Day in the life of
Mental Health Therapist – Amanda Conroy
I am a mental health therapist in private practice.
A typical day at work includes many different tasks.
First, and most importantly, a typical day involves meeting with clients. I will meet with 4-5 clients a day for a 50–55-minute session.
Second, I block time off in my day for potential clients to engage in a free 20-min phone consultation with me. This involves chatting with potential clients who are interested in therapy. Potential clients will have the opportunity to learn about my practice and ask questions; this helps them determine if I would be a good fit for them as their therapist.
Third, writing progress notes after every session and providing care coordination. Care coordination involves talking with other health professionals working with my clients to ensure quality care.
Fourth, consultation with another mental health professional on client cases.
Lastly, I like to leave time in my day to read books that help me do my job more effectively. For example, I am trained in EMDR and utilized EMDR with my clients. I like to read books to review my skills and to learn new skills as an EMDR therapist. Providing quality and effective care to my clients is especially important.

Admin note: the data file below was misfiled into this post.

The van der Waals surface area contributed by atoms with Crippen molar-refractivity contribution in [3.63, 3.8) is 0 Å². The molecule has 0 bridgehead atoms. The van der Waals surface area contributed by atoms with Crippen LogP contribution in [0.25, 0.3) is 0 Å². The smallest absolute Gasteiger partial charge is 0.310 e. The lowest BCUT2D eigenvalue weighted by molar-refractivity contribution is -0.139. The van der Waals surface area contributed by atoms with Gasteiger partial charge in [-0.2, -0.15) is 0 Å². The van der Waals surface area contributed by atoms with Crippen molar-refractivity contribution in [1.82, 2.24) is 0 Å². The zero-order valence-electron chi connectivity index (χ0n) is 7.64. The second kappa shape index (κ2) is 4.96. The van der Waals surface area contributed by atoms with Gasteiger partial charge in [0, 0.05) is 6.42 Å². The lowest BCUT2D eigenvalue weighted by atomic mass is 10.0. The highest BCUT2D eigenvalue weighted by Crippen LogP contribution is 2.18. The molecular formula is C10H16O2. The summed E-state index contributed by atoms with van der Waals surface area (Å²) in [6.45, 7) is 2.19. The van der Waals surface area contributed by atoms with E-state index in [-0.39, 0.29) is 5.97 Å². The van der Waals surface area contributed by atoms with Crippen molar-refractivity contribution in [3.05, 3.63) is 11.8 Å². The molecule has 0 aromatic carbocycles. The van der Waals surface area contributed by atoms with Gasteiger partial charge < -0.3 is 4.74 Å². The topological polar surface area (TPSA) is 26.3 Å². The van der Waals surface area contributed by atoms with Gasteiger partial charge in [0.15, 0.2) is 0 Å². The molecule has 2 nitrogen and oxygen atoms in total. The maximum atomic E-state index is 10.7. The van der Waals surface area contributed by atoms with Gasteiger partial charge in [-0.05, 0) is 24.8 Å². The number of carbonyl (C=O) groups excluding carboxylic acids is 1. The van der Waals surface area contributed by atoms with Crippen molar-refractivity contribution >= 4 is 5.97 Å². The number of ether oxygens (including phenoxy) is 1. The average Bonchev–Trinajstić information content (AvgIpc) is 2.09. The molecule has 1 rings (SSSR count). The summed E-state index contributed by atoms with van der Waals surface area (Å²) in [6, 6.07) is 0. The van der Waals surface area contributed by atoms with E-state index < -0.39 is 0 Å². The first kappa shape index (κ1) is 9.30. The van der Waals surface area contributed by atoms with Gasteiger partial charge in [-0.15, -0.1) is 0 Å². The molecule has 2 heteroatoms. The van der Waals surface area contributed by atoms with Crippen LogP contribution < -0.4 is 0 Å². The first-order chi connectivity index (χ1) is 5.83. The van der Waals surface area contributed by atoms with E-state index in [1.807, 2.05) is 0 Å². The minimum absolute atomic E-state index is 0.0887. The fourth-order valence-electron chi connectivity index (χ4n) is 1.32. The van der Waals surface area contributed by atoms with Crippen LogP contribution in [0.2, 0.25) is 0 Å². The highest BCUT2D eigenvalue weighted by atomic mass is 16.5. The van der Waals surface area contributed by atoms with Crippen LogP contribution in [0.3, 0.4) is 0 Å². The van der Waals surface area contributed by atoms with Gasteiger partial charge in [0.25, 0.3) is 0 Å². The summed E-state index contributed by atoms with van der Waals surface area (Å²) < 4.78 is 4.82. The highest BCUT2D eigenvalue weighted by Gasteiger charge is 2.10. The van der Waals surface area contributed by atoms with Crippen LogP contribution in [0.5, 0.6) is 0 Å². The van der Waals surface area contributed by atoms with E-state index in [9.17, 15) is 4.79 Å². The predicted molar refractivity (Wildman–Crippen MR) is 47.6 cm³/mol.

There are so many more pros than cons with my job, so I will start with the cons. The first con, private practice is isolating; I do not have co-workers that I can regularly lean on and talk with, like in an agency setting.
Second, I need to set aside time to do work that is not clinical such as finances and marketing.
Now on to the pros-the best part. First pro, the therapeutic relationship formed with clients. I love being able to be the person to hold space for my clients to express and share painful
emotions and memories and help them through it.
Second, it feels great when a client has met treatment goals and is successfully discharged from therapy. I am joyful for a client when I see their quality of life has been enhanced. Fourth, in private practice, I have a specific niche and specialize in anxiety and trauma; therefore, the clients who come to me are clients struggling with those issues, and I can effectively help them.
Lastly, being in solo practice allows me to make my own schedule, be my own boss, and have more time at home with my family.
Mental Health Counselors
counsel and advise individuals and groups to promote optimum mental and emotional health, with an emphasis on prevention. May help individuals deal with a broad range of mental health issues, such as those associated with addictions and substance abuse; family, parenting, and marital problems; stress management; self-esteem; or aging.